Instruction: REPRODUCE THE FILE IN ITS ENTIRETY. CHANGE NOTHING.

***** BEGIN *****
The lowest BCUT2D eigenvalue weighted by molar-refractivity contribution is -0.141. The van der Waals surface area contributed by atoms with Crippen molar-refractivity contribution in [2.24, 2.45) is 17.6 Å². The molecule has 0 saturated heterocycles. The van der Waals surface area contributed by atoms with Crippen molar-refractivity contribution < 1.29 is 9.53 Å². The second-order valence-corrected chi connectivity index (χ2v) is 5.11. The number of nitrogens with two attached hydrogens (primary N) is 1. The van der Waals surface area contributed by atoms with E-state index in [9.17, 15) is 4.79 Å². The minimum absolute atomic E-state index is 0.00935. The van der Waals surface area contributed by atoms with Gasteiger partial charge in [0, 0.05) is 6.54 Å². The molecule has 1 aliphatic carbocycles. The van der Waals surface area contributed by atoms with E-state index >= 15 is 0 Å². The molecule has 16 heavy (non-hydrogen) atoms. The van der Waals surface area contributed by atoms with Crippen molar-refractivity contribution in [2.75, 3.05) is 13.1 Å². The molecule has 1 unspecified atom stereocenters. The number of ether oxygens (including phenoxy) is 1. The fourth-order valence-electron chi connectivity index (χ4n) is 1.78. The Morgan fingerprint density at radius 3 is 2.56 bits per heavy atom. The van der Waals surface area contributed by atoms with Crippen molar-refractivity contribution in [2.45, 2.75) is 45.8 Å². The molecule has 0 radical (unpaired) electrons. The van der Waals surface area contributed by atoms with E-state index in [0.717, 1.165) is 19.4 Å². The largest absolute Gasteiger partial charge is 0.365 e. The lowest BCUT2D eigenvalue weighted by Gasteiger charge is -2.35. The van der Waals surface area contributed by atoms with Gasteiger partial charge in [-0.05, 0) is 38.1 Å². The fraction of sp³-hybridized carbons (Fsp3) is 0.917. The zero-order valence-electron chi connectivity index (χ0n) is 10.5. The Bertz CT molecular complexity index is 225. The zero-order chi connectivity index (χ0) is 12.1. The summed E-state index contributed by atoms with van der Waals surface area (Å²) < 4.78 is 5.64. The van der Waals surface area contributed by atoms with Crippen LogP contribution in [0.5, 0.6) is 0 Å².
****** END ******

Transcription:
The lowest BCUT2D eigenvalue weighted by molar-refractivity contribution is -0.141. The van der Waals surface area contributed by atoms with Crippen molar-refractivity contribution in [2.24, 2.45) is 17.6 Å². The molecule has 0 saturated heterocycles. The van der Waals surface area contributed by atoms with Crippen molar-refractivity contribution < 1.29 is 9.53 Å². The second-order valence-corrected chi connectivity index (χ2v) is 5.11. The number of nitrogens with two attached hydrogens (primary N) is 1. The van der Waals surface area contributed by atoms with E-state index in [9.17, 15) is 4.79 Å². The minimum absolute atomic E-state index is 0.00935. The van der Waals surface area contributed by atoms with Gasteiger partial charge in [0, 0.05) is 6.54 Å². The molecule has 1 aliphatic carbocycles. The van der Waals surface area contributed by atoms with E-state index >= 15 is 0 Å². The molecule has 16 heavy (non-hydrogen) atoms. The van der Waals surface area contributed by atoms with Crippen molar-refractivity contribution in [2.75, 3.05) is 13.1 Å². The molecule has 1 unspecified atom stereocenters. The number of ether oxygens (including phenoxy) is 1. The fourth-order valence-electron chi connectivity index (χ4n) is 1.78. The Morgan fingerprint density at radius 3 is 2.56 bits per heavy atom. The van der Waals surface area contributed by atoms with Crippen molar-refractivity contribution in [2.45, 2.75) is 45.8 Å². The molecule has 0 radical (unpaired) electrons. The van der Waals surface area contributed by atoms with E-state index in [0.717, 1.165) is 19.4 Å². The largest absolute Gasteiger partial charge is 0.365 e. The lowest BCUT2D eigenvalue weighted by Gasteiger charge is -2.35. The van der Waals surface area contributed by atoms with Gasteiger partial charge in [-0.05, 0) is 38.1 Å². The fraction of sp³-hybridized carbons (Fsp3) is 0.917. The zero-order valence-electron chi connectivity index (χ0n) is 10.5. The Bertz CT molecular complexity index is 225. The zero-order chi connectivity index (χ0) is 12.1. The summed E-state index contributed by atoms with van der Waals surface area (Å²) < 4.78 is 5.64. The van der Waals surface area contributed by atoms with Crippen LogP contribution in [0.5, 0.6) is 0 Å².